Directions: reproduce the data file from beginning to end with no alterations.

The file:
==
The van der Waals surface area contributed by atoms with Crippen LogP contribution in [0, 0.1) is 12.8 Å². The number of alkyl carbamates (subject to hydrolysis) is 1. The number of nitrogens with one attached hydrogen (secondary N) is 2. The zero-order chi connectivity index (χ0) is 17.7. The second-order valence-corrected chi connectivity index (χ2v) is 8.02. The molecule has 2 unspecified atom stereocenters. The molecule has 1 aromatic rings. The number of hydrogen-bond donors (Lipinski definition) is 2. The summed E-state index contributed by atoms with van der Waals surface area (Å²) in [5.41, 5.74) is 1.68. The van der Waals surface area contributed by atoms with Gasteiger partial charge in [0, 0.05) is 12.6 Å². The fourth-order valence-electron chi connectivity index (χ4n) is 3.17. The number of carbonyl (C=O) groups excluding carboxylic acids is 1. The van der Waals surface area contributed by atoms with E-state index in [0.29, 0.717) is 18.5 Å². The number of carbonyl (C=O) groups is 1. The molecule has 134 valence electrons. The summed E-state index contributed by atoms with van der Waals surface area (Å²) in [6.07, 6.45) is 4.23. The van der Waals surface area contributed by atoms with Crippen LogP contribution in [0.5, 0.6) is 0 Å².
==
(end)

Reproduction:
The van der Waals surface area contributed by atoms with Crippen LogP contribution in [0, 0.1) is 12.8 Å². The number of alkyl carbamates (subject to hydrolysis) is 1. The number of nitrogens with one attached hydrogen (secondary N) is 2. The zero-order chi connectivity index (χ0) is 17.7. The second-order valence-corrected chi connectivity index (χ2v) is 8.02. The molecule has 2 unspecified atom stereocenters. The molecule has 1 aromatic rings. The number of hydrogen-bond donors (Lipinski definition) is 2. The summed E-state index contributed by atoms with van der Waals surface area (Å²) in [5.41, 5.74) is 1.68. The van der Waals surface area contributed by atoms with Gasteiger partial charge in [0, 0.05) is 12.6 Å². The fourth-order valence-electron chi connectivity index (χ4n) is 3.17. The number of carbonyl (C=O) groups excluding carboxylic acids is 1. The van der Waals surface area contributed by atoms with E-state index in [0.29, 0.717) is 18.5 Å². The number of carbonyl (C=O) groups is 1. The molecule has 134 valence electrons. The summed E-state index contributed by atoms with van der Waals surface area (Å²) in [6.07, 6.45) is 4.23. The van der Waals surface area contributed by atoms with Crippen LogP contribution in [0.5, 0.6) is 0 Å².